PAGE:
By some statistical measures, downtown Seattle is back. Residents have returned in pre-pandemic numbers. The sightseeing, certainly at Pike Place Market, looks like its old, crowded self. And the traffic is almost as bad as in 2019.
But other data tell a much different story. Violent crime in downtown Seattle has doubled since 2017, with the International District and the corridors of 3rd and 2nd Avenues near Pike and Pine ranked among the most dangerous blocks in the city. A recent survey found that only one in four downtown visitors feel safe.
And the vast majority of the tens of thousands of downtown workers who left for remote work in 2020 remain out of the office and out of downtown.
With this alternately bleak and encouraging data as a backdrop, the Downtown Seattle Association released its annual report Downtown Condition Report Thursday with a key question in mind: Is the future of downtown Seattle up or just the opposite?
The answer, as it appears in the DSA’s own report, is complicated.
“We cannot normalize conditions on 3rd Avenue,” said Jon Scholes, president and CEO of the DSA. “There are record numbers of people living homeless downtown, and some neighborhoods are experiencing unprecedented retail theft and violent crime.”
But Scholes, speaking at DSA’s annual event in Seattle on Thursday — his first such in-person event in two years — noted that downtown, which generates 50% of the city’s business tax revenue city, looks set for a comeback.
Thousands of residents who left downtown during the pandemic have returned. Many of those downtown businesses that sent workers home when COVID-19 surged have actually surged in the past two years and started bringing workers back. About 170 new one-storey businesses have opened in the area.
Foot tourist traffic in the summer of 2021 was almost at 2019 levels, according to the group’s report.
Recently elected Seattle City Council member Sara Nelson said there was cause for optimism. It’s true, she says, downtown has begun to recover from the hundreds of businesses that have closed since 2020. But now the city must put its efforts into making the neighborhood safe again for its residents and workers. .
The tech companies that pushed Seattle’s growth while deepening its growing pains have been reluctant to return downtown. Some tech bosses said they would never come back.
A week ago, Amazon told some of its downtown employees to work other locations due to a recent crime around its downtown Seattle office at 300 Pine St.
Nelson said solving this issue must be the city’s top priority moving forward. “How many employers have to close because their employees don’t feel safe? ” she asked. “We need to bring back the community policing teams.”
It’s not going to be easy, participants noted. Seattle has lost nearly a third of its police force in the past four years due to retirements, police jobs elsewhere, career changes and dissatisfaction with the former city council. Nelson, Scholes and others have argued that the city cannot expect downtown to feel safer without an influx of police.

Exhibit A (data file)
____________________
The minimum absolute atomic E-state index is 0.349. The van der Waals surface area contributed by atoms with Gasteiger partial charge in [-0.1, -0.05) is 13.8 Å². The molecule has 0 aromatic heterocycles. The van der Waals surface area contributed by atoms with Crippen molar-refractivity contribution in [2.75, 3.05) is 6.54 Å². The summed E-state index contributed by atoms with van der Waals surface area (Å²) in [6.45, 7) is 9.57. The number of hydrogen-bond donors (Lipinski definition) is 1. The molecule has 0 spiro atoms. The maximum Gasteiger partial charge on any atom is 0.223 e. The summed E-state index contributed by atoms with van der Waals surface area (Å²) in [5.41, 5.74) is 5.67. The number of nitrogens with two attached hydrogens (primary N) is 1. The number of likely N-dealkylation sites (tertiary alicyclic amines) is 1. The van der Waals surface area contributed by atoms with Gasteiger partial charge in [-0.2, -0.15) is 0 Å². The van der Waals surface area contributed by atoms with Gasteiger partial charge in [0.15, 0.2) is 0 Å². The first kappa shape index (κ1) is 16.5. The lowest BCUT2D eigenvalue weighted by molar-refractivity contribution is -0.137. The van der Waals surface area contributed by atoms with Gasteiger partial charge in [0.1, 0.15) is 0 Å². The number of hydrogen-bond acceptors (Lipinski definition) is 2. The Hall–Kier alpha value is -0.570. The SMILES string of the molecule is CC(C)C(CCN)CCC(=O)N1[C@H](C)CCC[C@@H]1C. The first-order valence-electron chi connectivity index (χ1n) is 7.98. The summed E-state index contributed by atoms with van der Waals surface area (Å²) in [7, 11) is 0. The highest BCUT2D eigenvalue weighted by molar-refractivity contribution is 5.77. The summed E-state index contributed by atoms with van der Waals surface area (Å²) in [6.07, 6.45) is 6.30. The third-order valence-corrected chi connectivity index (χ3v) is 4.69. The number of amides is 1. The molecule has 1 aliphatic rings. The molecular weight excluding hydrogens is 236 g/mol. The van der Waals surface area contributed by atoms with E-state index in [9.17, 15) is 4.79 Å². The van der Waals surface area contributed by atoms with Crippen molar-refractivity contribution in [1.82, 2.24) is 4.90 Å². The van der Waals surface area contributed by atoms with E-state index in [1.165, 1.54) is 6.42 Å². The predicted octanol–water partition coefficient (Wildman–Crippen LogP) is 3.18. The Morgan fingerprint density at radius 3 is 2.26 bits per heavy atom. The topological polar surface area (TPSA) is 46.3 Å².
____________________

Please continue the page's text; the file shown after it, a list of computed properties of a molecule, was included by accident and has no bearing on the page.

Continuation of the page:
“This is a worker safety issue,” Nelson said. “Public safety is also a matter of fairness.”
And as an equity issue, it cannot be solved by police alone, added Marc Dones, CEO of the King County Regional Homelessness Authority. Dones’ organization is leading a new effort supported by donations from Amazon, Microsoft, Starbucks and others aimed at dramatically reducing homeless camping downtown.
Noting the number of tents downtown – data from the report shows the downtown tent population in December 2021 was 900% higher than in 2019 – Dones said that simply moving the population elsewhere does not neither helps nor solves much.
Addressing the issues leading to the city’s soaring homeless population will take a nuanced approach coupled with patience and a civic willingness to stay at the table even when disagreements erupt, said Dones, who spoke. during the meeting on a panel with Nelson.
People see tents and people without homes and they confuse that with crime, Dones said. “We have to let go of the narrative that there are heroes and villains,” he said.
But despite all the talk and data aimed at returning the city center to its pre-pandemic state, one expert said that may not be the end goal at all.
Author, professor, urban expert and guest speaker Richard Florida said Seattle had the opportunity to change its downtown for the better and for the better.
First, downtown Seattle should not be seen as a warehouse for day laborers from tech and other businesses, he said. Instead, Florida argued that a modern urban downtown should be more about community and connectivity than work.
Downtown Seattle had become one of its largest residential neighborhoods with 90,000 residents. It must work on amenities found in other neighborhoods where people linger such as parks and open spaces and mixed with retail.
The persistent myth about remote work is that these workers stayed at home, he said. Many times they went to a cafe or a “third place” both to work and to be around people. The future of downtown is to make it a place where people stay, he said, not a place where people just work.
“Seattle is perfectly positioned to make this change,” he said.